Friday, June 3, 2011

Art in Salem

Our downtown (Salem, OR) has an art walk on the first Wed. of each month.  I haven't been in awhile, but decided to take our house guest, Dean,  who's here this week for classes at a regional weaving conference.

First we hit Venti's for some "good, clean food" (and it was!).   Actually, there was another reason:  to see Dayna Collins' mixed-media show, which is hanging at Venti's through the end of June.  We sat at one of the two booths, where Dayna's "littles" hung on the wall next to us.  Those were my favorites!

Here's the postcard about the show:
(Back of postcard)

The other highlight of the evening was finally discovering the gallery Pheromones.  I remember reading about it, but forgot it was there.  Wow, was I amazed!  The artist, Christopher Marley, collects natural artifacts from around the world, then mounts and frames them into the most unusual assemblages.  What are these artifacts?  exotic beetles, butterflies, and other insects with iridescent, gem-like colors; tiny, intricate fossils; botanicals such as carnivorous pitcher plants; and deep sea organisms.   The colors are brilliant and 100% natural.  No touch-ups with metallic paints, no varnish to add shine.  (I know; I asked!)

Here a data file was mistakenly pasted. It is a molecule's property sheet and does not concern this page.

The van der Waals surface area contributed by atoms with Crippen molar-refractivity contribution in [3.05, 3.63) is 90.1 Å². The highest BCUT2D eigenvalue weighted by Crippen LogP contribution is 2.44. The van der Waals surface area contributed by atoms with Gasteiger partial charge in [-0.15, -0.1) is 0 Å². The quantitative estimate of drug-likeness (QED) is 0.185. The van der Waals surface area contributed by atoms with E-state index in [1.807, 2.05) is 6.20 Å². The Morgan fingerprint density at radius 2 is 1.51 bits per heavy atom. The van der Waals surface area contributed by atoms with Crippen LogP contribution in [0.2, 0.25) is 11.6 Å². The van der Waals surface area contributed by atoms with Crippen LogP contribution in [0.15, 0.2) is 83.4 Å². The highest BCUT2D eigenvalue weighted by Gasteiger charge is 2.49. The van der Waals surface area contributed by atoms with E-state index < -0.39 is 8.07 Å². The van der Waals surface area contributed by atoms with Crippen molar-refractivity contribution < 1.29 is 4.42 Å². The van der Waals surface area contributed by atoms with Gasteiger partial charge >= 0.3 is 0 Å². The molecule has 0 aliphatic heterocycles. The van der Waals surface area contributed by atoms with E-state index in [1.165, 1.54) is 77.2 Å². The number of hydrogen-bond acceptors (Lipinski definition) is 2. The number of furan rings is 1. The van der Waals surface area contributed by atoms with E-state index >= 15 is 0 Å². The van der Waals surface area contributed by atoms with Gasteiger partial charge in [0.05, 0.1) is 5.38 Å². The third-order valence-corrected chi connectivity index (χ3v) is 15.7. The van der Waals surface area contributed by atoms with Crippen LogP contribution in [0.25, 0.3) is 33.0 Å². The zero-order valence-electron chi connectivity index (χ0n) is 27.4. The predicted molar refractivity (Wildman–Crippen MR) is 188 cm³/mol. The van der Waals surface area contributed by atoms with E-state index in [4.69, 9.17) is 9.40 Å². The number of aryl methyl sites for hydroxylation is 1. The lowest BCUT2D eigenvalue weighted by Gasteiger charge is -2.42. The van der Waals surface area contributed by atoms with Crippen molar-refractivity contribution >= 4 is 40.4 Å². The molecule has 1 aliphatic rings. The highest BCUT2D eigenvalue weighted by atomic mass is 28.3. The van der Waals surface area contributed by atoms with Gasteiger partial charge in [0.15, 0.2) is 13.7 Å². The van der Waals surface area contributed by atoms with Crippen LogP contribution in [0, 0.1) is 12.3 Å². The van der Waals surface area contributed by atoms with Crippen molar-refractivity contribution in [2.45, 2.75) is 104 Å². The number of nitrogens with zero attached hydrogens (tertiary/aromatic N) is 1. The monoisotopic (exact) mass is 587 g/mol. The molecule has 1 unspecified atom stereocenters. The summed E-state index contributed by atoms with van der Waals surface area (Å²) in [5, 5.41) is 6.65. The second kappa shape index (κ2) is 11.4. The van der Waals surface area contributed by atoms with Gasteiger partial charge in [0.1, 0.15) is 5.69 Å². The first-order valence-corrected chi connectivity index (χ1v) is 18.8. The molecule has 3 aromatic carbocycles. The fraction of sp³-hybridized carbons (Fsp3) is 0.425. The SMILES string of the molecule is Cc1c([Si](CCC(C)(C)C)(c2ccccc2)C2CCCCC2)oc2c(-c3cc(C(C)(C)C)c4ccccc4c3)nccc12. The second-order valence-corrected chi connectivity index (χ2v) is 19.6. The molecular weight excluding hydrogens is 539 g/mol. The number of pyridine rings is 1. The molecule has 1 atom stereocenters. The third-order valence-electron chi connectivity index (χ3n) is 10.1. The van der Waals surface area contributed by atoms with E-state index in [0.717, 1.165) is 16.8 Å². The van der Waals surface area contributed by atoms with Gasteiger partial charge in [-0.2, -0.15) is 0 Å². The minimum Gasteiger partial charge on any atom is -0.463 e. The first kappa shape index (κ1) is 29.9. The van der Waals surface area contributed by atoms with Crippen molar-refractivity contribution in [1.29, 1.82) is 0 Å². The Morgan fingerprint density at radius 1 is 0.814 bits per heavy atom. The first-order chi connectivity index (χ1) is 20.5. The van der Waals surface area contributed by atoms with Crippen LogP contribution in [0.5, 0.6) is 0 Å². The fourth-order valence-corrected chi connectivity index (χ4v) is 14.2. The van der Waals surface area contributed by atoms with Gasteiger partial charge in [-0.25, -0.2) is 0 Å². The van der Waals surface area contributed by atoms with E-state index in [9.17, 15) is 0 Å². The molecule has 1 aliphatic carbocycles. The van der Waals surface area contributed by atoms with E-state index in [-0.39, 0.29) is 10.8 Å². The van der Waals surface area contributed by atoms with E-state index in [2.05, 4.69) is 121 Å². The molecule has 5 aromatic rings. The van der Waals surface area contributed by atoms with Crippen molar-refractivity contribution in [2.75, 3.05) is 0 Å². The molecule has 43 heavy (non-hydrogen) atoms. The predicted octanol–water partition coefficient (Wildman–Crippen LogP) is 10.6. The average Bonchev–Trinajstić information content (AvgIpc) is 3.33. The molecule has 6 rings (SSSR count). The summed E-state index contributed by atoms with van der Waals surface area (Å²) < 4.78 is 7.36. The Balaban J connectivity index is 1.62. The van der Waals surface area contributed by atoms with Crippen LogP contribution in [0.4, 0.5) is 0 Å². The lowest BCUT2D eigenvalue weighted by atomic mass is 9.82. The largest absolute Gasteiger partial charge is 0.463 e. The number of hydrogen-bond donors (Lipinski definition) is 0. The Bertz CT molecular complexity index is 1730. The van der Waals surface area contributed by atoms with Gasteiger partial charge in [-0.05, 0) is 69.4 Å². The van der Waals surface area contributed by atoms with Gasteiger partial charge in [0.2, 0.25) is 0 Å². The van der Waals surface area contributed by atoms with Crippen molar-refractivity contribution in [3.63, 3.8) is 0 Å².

An insect mosaic from Pheromone Gallery
Many of these insects came from South America, where their native habitat was being destroyed and converted to farmland.  However, Marley's team is helping reverse that trend by training locals to collect these insects, which helps their economy and places more attention on the importance of preserving the natural habitat.

According to the Pheromone Gallery's brochure, "Leading environmentalists and entomologists agree that insect collecting can actually aid in the preservation of insect species by offering an economic incentive to preserve the habitat in which this 'sustainable rainforest crop' thrives."

This is a fascinating show.  Though some parts of it felt downright creepy to me, all I had to do was shift my focus away from the spider crabs to the intricate, gossamer wings of a dragonfly, and I was back to seeing beauty.

Don't miss this!  It's like a trip to a science museum, jewelry store, and art gallery all rolled into one!

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